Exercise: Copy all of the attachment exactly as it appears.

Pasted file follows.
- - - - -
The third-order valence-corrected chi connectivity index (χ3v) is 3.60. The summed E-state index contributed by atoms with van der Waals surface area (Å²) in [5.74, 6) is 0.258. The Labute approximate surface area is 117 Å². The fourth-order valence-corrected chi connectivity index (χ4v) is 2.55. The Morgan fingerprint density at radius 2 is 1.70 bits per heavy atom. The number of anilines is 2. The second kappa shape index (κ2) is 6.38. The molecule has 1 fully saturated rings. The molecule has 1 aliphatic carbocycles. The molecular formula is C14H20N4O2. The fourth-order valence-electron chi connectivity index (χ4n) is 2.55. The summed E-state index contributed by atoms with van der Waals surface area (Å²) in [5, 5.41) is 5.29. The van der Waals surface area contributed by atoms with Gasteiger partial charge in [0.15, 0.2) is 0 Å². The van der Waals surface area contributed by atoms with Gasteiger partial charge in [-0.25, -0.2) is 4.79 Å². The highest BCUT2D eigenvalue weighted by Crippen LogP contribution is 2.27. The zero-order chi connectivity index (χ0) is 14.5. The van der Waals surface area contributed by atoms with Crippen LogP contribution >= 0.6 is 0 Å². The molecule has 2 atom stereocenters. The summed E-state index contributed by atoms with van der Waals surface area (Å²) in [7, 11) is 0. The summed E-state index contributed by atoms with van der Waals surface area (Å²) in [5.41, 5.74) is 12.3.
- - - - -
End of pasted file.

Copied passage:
The third-order valence-corrected chi connectivity index (χ3v) is 3.60. The summed E-state index contributed by atoms with van der Waals surface area (Å²) in [5.74, 6) is 0.258. The Labute approximate surface area is 117 Å². The fourth-order valence-corrected chi connectivity index (χ4v) is 2.55. The Morgan fingerprint density at radius 2 is 1.70 bits per heavy atom. The number of anilines is 2. The second kappa shape index (κ2) is 6.38. The molecule has 1 fully saturated rings. The molecule has 1 aliphatic carbocycles. The molecular formula is C14H20N4O2. The fourth-order valence-electron chi connectivity index (χ4n) is 2.55. The summed E-state index contributed by atoms with van der Waals surface area (Å²) in [5, 5.41) is 5.29. The van der Waals surface area contributed by atoms with Gasteiger partial charge in [0.15, 0.2) is 0 Å². The van der Waals surface area contributed by atoms with Gasteiger partial charge in [-0.25, -0.2) is 4.79 Å². The highest BCUT2D eigenvalue weighted by Crippen LogP contribution is 2.27. The zero-order chi connectivity index (χ0) is 14.5. The van der Waals surface area contributed by atoms with Crippen LogP contribution >= 0.6 is 0 Å². The molecule has 2 atom stereocenters. The summed E-state index contributed by atoms with van der Waals surface area (Å²) in [7, 11) is 0. The summed E-state index contributed by atoms with van der Waals surface area (Å²) in [5.41, 5.74) is 12.3.